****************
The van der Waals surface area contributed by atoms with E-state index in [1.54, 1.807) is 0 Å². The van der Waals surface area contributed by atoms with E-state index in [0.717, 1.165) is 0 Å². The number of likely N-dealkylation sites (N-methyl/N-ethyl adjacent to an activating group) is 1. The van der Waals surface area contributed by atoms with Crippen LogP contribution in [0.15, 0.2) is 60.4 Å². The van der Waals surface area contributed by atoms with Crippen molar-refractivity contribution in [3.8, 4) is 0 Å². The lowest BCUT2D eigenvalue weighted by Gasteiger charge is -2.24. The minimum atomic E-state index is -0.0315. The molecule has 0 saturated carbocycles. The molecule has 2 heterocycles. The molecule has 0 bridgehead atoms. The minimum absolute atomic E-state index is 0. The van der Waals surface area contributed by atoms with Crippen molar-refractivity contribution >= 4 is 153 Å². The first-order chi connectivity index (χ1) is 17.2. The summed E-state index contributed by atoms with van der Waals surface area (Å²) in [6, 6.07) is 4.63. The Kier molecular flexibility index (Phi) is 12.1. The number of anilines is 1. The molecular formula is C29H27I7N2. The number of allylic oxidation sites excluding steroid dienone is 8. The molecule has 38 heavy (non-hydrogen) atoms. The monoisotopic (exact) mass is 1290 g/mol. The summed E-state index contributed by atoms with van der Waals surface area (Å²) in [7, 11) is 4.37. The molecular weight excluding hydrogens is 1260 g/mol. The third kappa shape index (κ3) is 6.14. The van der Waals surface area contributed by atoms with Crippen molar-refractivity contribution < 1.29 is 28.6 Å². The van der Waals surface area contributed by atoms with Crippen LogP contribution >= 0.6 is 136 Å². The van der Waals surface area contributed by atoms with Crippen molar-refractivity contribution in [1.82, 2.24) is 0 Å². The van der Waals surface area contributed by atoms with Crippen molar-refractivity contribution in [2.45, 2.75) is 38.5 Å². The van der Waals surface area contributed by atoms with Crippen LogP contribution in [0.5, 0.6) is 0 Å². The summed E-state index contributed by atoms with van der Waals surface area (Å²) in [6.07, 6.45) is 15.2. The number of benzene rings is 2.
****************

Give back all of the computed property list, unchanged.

The van der Waals surface area contributed by atoms with E-state index in [1.54, 1.807) is 0 Å². The van der Waals surface area contributed by atoms with E-state index in [0.717, 1.165) is 0 Å². The number of likely N-dealkylation sites (N-methyl/N-ethyl adjacent to an activating group) is 1. The van der Waals surface area contributed by atoms with Crippen LogP contribution in [0.15, 0.2) is 60.4 Å². The van der Waals surface area contributed by atoms with Crippen molar-refractivity contribution in [3.8, 4) is 0 Å². The lowest BCUT2D eigenvalue weighted by Gasteiger charge is -2.24. The minimum atomic E-state index is -0.0315. The molecule has 0 saturated carbocycles. The molecule has 2 heterocycles. The molecule has 0 bridgehead atoms. The minimum absolute atomic E-state index is 0. The van der Waals surface area contributed by atoms with Crippen molar-refractivity contribution >= 4 is 153 Å². The first-order chi connectivity index (χ1) is 17.2. The summed E-state index contributed by atoms with van der Waals surface area (Å²) in [6, 6.07) is 4.63. The Kier molecular flexibility index (Phi) is 12.1. The number of anilines is 1. The molecular formula is C29H27I7N2. The number of allylic oxidation sites excluding steroid dienone is 8. The molecule has 38 heavy (non-hydrogen) atoms. The monoisotopic (exact) mass is 1290 g/mol. The summed E-state index contributed by atoms with van der Waals surface area (Å²) in [7, 11) is 4.37. The molecular weight excluding hydrogens is 1260 g/mol. The third kappa shape index (κ3) is 6.14. The van der Waals surface area contributed by atoms with Crippen molar-refractivity contribution < 1.29 is 28.6 Å². The van der Waals surface area contributed by atoms with Crippen LogP contribution >= 0.6 is 136 Å². The van der Waals surface area contributed by atoms with Crippen molar-refractivity contribution in [1.82, 2.24) is 0 Å². The van der Waals surface area contributed by atoms with Crippen molar-refractivity contribution in [2.45, 2.75) is 38.5 Å². The van der Waals surface area contributed by atoms with Crippen LogP contribution in [0.5, 0.6) is 0 Å². The summed E-state index contributed by atoms with van der Waals surface area (Å²) in [6.07, 6.45) is 15.2. The number of benzene rings is 2.